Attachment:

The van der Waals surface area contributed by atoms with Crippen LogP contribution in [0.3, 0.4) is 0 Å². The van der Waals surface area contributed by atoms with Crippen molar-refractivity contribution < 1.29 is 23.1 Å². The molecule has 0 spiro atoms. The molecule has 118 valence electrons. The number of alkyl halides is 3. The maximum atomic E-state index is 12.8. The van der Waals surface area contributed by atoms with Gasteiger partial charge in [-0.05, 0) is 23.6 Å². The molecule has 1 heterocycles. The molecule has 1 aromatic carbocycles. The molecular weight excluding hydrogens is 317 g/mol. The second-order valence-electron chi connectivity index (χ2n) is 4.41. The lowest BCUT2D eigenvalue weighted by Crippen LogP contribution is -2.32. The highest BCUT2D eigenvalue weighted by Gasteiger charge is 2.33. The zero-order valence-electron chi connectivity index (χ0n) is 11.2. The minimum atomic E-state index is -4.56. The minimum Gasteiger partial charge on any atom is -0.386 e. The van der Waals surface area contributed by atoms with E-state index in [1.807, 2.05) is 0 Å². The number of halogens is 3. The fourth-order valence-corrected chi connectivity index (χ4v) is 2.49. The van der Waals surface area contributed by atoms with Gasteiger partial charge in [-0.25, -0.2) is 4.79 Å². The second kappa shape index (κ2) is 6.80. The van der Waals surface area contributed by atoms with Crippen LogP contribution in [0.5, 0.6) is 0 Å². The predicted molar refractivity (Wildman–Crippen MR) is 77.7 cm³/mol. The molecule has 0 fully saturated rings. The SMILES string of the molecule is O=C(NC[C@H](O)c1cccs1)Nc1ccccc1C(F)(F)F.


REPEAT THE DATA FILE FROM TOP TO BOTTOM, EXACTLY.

The van der Waals surface area contributed by atoms with Crippen LogP contribution in [0.3, 0.4) is 0 Å². The van der Waals surface area contributed by atoms with Crippen molar-refractivity contribution < 1.29 is 23.1 Å². The molecule has 0 spiro atoms. The molecule has 118 valence electrons. The number of alkyl halides is 3. The maximum atomic E-state index is 12.8. The van der Waals surface area contributed by atoms with Gasteiger partial charge in [-0.05, 0) is 23.6 Å². The molecule has 1 heterocycles. The molecule has 1 aromatic carbocycles. The molecular weight excluding hydrogens is 317 g/mol. The second-order valence-electron chi connectivity index (χ2n) is 4.41. The lowest BCUT2D eigenvalue weighted by Crippen LogP contribution is -2.32. The highest BCUT2D eigenvalue weighted by Gasteiger charge is 2.33. The zero-order valence-electron chi connectivity index (χ0n) is 11.2. The minimum atomic E-state index is -4.56. The minimum Gasteiger partial charge on any atom is -0.386 e. The van der Waals surface area contributed by atoms with E-state index in [1.807, 2.05) is 0 Å². The number of halogens is 3. The fourth-order valence-corrected chi connectivity index (χ4v) is 2.49. The van der Waals surface area contributed by atoms with Gasteiger partial charge in [-0.25, -0.2) is 4.79 Å². The second kappa shape index (κ2) is 6.80. The van der Waals surface area contributed by atoms with Crippen LogP contribution in [0.5, 0.6) is 0 Å². The predicted molar refractivity (Wildman–Crippen MR) is 77.7 cm³/mol. The molecule has 0 fully saturated rings. The SMILES string of the molecule is O=C(NC[C@H](O)c1cccs1)Nc1ccccc1C(F)(F)F.